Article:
Regionals Diary: Two days in the life of UCXC

By Patrick Hogan

Editor’s note: Men’s cross country entered the fall with high hopes after losing just one major contributor from a squad that made the national meet last year. Going into last Saturday’s Midwest Regional meet at Peoria, IL, there seemed to be no reason to expect that they wouldn’t realize those hopes. The team had already recorded a second-place finish at the competitive UAA conference meet, and was looking to make a return trip to nationals.

With the season on the line, team co-captain Pat Hogan offered us his thoughts from the starting line.

Cross country must look pretty twisted from the outside, It doesn’t look a whole lot better from the inside either. It takes a strange personality to become enamored of the sport. Who are these wispy little men and women who derive some intoxicating pleasure from races spanning more miles than most people walk in a week? What are they thinking?

What is it like to be on the road with a cross country team, on the line at a high-stakes race?

I’m afraid I can’t really tell you much, due to the memory-swiping ravages wreaked upon my oxygen-starved brain on. Fortunately, I took some notes along the way. How I took notes during the race remains a mystery even to me.

Friday, November 11

10:35 a.m.: The men’s and women’s teams pile into a specially ordered short bus featuring duct-taped windows and a non-functioning DVD player for the drive out to Peoria. Much show is made of packing numerous books and assignments for class. Ninety percent of them won’t see the light of day again until Sunday.

11:45 a.m.: Lunch stop at Subway. Everyone “eats fresh.”

2:27 p.m.: Arrival at the course for an easy pre-meet run of four to five miles. As we run, people either silently study the course, or else discuss race strategy for the following day, what it’ll take to advance to the national meet, when we should be passing certain points along the course, etc. Legs feel heavy, but that’s almost always a good sign.

6:07 p.m.: Dinner at Chili’s. Despite our best efforts, bottomless baskets of chips prove bottomless.

9:15 p.m.: Hotel room team meeting. Goals are revisited, strategy discussed, and the air crackles with inspiration.

9: 45 p.m.: Numbers are pinned to jerseys. Computerized timing chips are laced into shoes. Racing spikes are checked and reloaded with 3/8” “elements,” gleaming silver teeth ostensibly designed to provide traction on grass and mud, but which are mostly cool because they make you feel as though you’ve got scary claws on your feet.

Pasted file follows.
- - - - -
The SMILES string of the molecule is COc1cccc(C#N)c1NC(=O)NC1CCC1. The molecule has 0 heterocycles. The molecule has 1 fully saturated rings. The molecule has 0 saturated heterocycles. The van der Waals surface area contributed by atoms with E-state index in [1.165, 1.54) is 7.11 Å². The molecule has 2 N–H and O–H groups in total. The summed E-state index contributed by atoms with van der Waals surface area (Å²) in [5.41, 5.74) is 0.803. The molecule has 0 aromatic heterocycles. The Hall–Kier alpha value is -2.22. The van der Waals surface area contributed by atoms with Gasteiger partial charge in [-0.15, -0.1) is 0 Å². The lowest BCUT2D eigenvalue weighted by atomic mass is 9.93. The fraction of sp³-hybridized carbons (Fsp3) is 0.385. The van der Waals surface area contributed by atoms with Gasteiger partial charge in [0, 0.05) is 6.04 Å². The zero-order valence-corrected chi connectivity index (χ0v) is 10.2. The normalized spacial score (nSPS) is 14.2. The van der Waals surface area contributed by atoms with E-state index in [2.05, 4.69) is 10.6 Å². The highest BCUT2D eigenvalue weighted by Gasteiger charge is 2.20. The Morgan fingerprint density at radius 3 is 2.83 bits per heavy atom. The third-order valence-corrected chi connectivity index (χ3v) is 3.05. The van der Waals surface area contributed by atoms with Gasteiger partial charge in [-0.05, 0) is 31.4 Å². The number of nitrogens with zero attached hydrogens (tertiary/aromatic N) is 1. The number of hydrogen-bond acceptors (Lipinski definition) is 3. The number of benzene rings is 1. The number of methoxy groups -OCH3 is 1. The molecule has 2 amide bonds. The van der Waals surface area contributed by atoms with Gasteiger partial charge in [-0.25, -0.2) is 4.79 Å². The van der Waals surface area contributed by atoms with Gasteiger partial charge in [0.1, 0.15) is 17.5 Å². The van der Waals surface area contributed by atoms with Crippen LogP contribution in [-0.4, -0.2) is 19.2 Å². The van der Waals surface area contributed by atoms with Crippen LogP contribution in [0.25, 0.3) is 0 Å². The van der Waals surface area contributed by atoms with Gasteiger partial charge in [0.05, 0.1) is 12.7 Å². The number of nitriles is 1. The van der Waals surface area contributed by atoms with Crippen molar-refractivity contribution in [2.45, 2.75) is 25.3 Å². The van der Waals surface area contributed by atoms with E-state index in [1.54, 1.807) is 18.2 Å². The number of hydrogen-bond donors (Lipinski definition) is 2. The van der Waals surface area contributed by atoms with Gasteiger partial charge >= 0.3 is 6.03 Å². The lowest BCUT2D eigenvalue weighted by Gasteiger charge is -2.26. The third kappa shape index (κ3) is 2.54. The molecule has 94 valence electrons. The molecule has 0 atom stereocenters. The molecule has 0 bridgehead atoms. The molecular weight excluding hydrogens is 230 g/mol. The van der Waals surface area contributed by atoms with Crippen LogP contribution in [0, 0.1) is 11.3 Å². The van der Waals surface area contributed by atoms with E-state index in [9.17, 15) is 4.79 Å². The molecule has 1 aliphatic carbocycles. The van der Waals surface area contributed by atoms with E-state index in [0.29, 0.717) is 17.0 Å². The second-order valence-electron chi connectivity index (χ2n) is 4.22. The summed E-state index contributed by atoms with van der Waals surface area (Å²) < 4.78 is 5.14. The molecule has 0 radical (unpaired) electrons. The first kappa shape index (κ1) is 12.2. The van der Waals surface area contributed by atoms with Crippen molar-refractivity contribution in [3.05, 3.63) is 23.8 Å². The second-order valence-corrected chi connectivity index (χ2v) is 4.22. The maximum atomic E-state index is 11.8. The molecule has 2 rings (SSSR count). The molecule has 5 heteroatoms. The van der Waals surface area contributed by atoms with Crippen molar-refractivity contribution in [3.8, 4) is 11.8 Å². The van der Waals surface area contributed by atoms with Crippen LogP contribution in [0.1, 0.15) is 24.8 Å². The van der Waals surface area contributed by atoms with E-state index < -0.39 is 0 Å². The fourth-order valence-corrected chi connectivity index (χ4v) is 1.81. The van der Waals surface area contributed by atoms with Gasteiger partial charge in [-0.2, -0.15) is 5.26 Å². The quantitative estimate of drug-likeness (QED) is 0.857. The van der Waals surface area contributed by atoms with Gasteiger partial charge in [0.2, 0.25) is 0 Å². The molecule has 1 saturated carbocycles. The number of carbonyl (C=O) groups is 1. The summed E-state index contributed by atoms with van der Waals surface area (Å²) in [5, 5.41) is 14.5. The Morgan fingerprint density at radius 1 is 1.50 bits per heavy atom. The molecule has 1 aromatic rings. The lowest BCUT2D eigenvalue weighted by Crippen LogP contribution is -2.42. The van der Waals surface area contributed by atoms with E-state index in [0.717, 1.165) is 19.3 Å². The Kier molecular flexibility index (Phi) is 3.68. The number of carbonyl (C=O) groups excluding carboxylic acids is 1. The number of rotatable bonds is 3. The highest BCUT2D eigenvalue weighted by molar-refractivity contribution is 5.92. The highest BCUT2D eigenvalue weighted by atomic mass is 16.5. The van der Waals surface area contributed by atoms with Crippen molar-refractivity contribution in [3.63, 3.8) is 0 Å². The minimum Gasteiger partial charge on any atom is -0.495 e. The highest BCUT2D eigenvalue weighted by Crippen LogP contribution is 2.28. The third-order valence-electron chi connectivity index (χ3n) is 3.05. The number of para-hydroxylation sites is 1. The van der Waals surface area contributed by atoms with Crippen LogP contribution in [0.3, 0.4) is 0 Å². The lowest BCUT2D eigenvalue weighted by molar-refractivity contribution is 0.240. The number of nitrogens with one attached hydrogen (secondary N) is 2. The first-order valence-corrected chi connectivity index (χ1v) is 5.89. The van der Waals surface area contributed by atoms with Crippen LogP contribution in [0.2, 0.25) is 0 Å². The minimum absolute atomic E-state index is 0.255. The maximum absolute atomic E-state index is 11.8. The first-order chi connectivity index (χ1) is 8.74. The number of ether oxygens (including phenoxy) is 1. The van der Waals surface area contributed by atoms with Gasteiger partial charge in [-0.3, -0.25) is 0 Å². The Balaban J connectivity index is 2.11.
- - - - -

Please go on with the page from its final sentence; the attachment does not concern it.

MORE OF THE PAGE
Saturday, November 12

7:11 a.m.: Despite the lure of extra sleep, some wake up for an early morning shakeout jog. These 10-minute rituals chip off any lingering sluggishness and focus the mind on the task at hand.

7:27 a.m.: Breakfast, which never gets more elaborate than a bowl of frosted flakes and a banana.

9:32 a.m.: As our bus pulls up to the course, we are greeted by the site of some fans and fellow Maroons tailgating in the parking lot. They’d left Chicago before 6 a.m. to set up a grill and lend their support. By the time the gun sounds for the women’s race at 11, legions of Chicago fans will have arrived, and will be going nuts on the sidelines during the race. Friends, alums and parents are all out in force. Giant “UCXC” banners adorn trees course-wide, and teammates who won’t be racing carry homemade flags emblazoned with the same emblem. The park swells with hundreds of supporters for every team. We all know this will be the most emotionally charged meet of the season, if not our careers.

10:17 a.m.: As if anything were needed to complete the race-day atmosphere, an announcement from the loudspeaker confirms that we have a race commentator who sounds like he’s on loan from the BBC World Service.

11:15-11:45 a.m.: Countless numbers of bathroom breaks. Each runner’s bowels have finally realized what they’re in for. We take our ritual two-mile warm-up before arriving at the line for final preparations.